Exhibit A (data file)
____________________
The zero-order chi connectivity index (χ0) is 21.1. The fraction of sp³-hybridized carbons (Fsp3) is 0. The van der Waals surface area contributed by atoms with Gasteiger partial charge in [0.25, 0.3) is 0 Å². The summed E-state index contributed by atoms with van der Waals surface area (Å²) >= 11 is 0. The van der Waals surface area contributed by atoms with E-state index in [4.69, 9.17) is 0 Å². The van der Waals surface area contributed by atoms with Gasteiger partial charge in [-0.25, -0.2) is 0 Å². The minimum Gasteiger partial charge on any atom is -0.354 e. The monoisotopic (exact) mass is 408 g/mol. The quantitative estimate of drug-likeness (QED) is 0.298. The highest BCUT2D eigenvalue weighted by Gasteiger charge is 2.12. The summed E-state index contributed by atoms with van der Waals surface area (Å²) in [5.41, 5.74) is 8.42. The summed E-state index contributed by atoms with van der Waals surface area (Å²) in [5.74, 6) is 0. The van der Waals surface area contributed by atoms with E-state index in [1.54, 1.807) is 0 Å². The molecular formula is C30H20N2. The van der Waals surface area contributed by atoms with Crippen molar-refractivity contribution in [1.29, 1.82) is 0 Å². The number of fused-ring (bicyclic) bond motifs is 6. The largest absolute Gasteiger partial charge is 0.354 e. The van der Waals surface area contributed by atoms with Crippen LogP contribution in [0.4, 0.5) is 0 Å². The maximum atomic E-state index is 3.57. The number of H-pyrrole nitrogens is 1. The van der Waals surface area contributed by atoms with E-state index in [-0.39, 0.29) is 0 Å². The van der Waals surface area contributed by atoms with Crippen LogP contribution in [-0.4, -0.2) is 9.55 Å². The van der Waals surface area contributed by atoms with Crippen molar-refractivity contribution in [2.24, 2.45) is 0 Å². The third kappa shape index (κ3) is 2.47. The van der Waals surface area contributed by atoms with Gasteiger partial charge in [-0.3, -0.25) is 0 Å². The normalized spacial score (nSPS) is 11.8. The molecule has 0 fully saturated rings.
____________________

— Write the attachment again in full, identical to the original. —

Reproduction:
The zero-order chi connectivity index (χ0) is 21.1. The fraction of sp³-hybridized carbons (Fsp3) is 0. The van der Waals surface area contributed by atoms with Gasteiger partial charge in [0.25, 0.3) is 0 Å². The summed E-state index contributed by atoms with van der Waals surface area (Å²) >= 11 is 0. The van der Waals surface area contributed by atoms with E-state index in [4.69, 9.17) is 0 Å². The van der Waals surface area contributed by atoms with Gasteiger partial charge in [-0.25, -0.2) is 0 Å². The minimum Gasteiger partial charge on any atom is -0.354 e. The monoisotopic (exact) mass is 408 g/mol. The quantitative estimate of drug-likeness (QED) is 0.298. The highest BCUT2D eigenvalue weighted by Gasteiger charge is 2.12. The summed E-state index contributed by atoms with van der Waals surface area (Å²) in [5.41, 5.74) is 8.42. The summed E-state index contributed by atoms with van der Waals surface area (Å²) in [5.74, 6) is 0. The van der Waals surface area contributed by atoms with E-state index in [1.54, 1.807) is 0 Å². The molecular formula is C30H20N2. The van der Waals surface area contributed by atoms with Crippen molar-refractivity contribution in [1.29, 1.82) is 0 Å². The number of fused-ring (bicyclic) bond motifs is 6. The largest absolute Gasteiger partial charge is 0.354 e. The van der Waals surface area contributed by atoms with Crippen LogP contribution in [0.4, 0.5) is 0 Å². The maximum atomic E-state index is 3.57. The number of H-pyrrole nitrogens is 1. The van der Waals surface area contributed by atoms with E-state index in [-0.39, 0.29) is 0 Å². The van der Waals surface area contributed by atoms with Crippen LogP contribution in [-0.4, -0.2) is 9.55 Å². The van der Waals surface area contributed by atoms with Crippen molar-refractivity contribution in [2.24, 2.45) is 0 Å². The third kappa shape index (κ3) is 2.47. The van der Waals surface area contributed by atoms with Gasteiger partial charge in [-0.3, -0.25) is 0 Å². The normalized spacial score (nSPS) is 11.8. The molecule has 0 fully saturated rings.